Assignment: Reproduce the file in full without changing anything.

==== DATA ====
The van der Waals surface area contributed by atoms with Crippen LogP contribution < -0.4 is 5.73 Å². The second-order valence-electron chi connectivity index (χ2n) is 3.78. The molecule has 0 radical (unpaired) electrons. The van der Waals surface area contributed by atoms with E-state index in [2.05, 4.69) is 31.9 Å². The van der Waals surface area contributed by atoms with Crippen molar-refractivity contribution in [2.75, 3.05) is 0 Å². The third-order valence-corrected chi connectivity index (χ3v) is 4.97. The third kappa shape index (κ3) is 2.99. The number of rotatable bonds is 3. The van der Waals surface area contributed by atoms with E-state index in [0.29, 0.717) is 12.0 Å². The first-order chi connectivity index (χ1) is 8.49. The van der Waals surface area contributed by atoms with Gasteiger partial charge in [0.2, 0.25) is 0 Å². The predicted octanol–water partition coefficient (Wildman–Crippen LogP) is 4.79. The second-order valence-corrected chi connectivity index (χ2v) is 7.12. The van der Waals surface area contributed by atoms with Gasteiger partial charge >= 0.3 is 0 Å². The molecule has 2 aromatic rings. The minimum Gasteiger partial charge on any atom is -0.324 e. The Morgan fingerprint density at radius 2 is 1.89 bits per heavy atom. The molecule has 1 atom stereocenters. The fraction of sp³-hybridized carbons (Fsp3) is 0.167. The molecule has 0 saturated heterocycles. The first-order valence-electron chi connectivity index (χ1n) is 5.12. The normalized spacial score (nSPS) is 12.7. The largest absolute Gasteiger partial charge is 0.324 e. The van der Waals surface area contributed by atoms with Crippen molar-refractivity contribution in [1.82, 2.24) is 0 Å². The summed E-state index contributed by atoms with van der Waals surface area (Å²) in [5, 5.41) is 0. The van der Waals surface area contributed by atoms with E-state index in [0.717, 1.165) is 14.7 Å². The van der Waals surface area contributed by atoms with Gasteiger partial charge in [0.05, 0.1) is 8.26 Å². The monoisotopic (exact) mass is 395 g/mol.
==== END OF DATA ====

The van der Waals surface area contributed by atoms with Crippen LogP contribution < -0.4 is 5.73 Å². The second-order valence-electron chi connectivity index (χ2n) is 3.78. The molecule has 0 radical (unpaired) electrons. The van der Waals surface area contributed by atoms with E-state index in [2.05, 4.69) is 31.9 Å². The van der Waals surface area contributed by atoms with Crippen molar-refractivity contribution in [2.75, 3.05) is 0 Å². The third-order valence-corrected chi connectivity index (χ3v) is 4.97. The third kappa shape index (κ3) is 2.99. The number of rotatable bonds is 3. The van der Waals surface area contributed by atoms with E-state index in [0.29, 0.717) is 12.0 Å². The first-order chi connectivity index (χ1) is 8.49. The van der Waals surface area contributed by atoms with Gasteiger partial charge in [0.2, 0.25) is 0 Å². The predicted octanol–water partition coefficient (Wildman–Crippen LogP) is 4.79. The second-order valence-corrected chi connectivity index (χ2v) is 7.12. The van der Waals surface area contributed by atoms with Gasteiger partial charge >= 0.3 is 0 Å². The molecule has 2 aromatic rings. The minimum Gasteiger partial charge on any atom is -0.324 e. The Morgan fingerprint density at radius 2 is 1.89 bits per heavy atom. The molecule has 1 atom stereocenters. The fraction of sp³-hybridized carbons (Fsp3) is 0.167. The molecule has 0 saturated heterocycles. The first-order valence-electron chi connectivity index (χ1n) is 5.12. The normalized spacial score (nSPS) is 12.7. The largest absolute Gasteiger partial charge is 0.324 e. The van der Waals surface area contributed by atoms with Crippen molar-refractivity contribution in [1.82, 2.24) is 0 Å². The summed E-state index contributed by atoms with van der Waals surface area (Å²) in [5, 5.41) is 0. The van der Waals surface area contributed by atoms with E-state index in [0.717, 1.165) is 14.7 Å². The van der Waals surface area contributed by atoms with Gasteiger partial charge in [0.05, 0.1) is 8.26 Å². The monoisotopic (exact) mass is 395 g/mol.